"Determining appropriate caseload size is challenging, in part, due to different perceptions of what influences a case manager's work," Herman explained. "It can be difficult to explain, or understand, why seemingly small caseloads take so much work or why caseloads of the same size may require vastly different amounts of time and energy. We hope this matrix will help frame that discussion among practitioners, managers, employers and other groups involved in case management."
NASW is also working with CMSA on revisions to CMSA's Standards of Practice for Case Management. NASW is part of a multidisciplinary work group involved in revising the standards. Public comments, solicited by CMSA, will be evaluated for incorporation into the new version. Walsh is also leading an effort by NASW to provide an in-depth review of the standards.
The standards include information about the concept and philosophy of case management and a description of the roles of case managers, as well as standards of care and performance indicators for case management. The standards were first developed in 1995, and the revised version should be available by the end of this year.
Transitions of care
CMSA also chairs and coordinates the National Transitions of Care Coalition (NTOCC), in which NASW serves on the Advisory Task Force. The coalition was developed in 2006 to bring together experts to improve transitions of care through education, resource development, policy advocacy and performance measurement. It is sponsored by sanofi-aventis U.S. LLC.
Transitions of care take place when clients move from one health or behavioral health setting to another. Members of NTOCC work to address problems associated with these transitions, such as fragmented responsibility and communication failures.
One of NTOCC's products is the "Elements of Excellence in Transitions of Care Checklist," which is expected to be released for use in the next several months. NASW and CMSA developed the checklist jointly, and both organizations' members provided public comment on it.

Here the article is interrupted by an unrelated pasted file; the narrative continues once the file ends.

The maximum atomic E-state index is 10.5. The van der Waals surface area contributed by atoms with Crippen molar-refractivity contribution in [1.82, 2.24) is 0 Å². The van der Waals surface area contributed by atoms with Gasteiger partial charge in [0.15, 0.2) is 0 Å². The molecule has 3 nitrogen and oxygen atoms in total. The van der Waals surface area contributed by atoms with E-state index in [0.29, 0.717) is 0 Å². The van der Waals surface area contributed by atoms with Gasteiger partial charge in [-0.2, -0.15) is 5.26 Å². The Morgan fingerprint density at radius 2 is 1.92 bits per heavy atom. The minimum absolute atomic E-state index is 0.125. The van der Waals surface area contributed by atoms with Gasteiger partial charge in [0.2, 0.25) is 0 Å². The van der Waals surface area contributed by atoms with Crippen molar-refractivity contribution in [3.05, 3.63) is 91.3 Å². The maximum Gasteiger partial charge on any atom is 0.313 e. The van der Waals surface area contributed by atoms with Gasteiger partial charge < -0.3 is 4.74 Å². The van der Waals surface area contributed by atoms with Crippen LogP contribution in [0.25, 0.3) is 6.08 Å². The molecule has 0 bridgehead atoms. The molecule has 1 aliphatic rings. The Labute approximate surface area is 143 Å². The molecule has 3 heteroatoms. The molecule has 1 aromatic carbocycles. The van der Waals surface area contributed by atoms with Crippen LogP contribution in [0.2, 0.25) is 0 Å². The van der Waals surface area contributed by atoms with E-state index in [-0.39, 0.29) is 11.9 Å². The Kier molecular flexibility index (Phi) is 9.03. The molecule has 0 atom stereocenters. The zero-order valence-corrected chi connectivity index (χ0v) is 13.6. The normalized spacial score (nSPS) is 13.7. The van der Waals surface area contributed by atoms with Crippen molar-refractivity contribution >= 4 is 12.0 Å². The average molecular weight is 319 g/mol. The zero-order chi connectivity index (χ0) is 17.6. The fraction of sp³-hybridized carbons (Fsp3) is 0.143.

The checklist is designed to enhance communication about patient assessments, care plans and other clinical information among health care providers, between care settings and between clinicians and clients/caregivers. It includes some basic concepts for communication, such as engagement and strengths-based assessments, and common elements for assessment and intervention, including physiological and psychosocial functioning. It also includes a glossary and a checklist example.
NASW, CMSA and other NTOCC members are working on a transitions-of-care checklist for consumers, to help them improve their understanding of and activity in their own health care. It is designed for consumers to bring to appointments or when seeing health care professionals in any setting.
Additionally, NASW has worked with NTOCC to provide input on the development of resources related to medication reconciliation, as well as a consumer tool to help people track their medications.
"Case management will continue to grow as an important aspect of social work practice," Herman said. "Developing these resources now will help guide us as these roles increase.
"It's been very rewarding to work closely with CMSA and NTOCC on these projects," she said. "We have a good collaborative relationship that has helped us create tools that can improve case management. This benefits our organizations, our members and, ultimately, the clients we serve through case management."
CMSA's Lattimer agreed. "Case management will continue to grow and expand, and that brings our two professional organizations together to work to make sure our members are well-prepared to take on the tasks and functions as they evolve."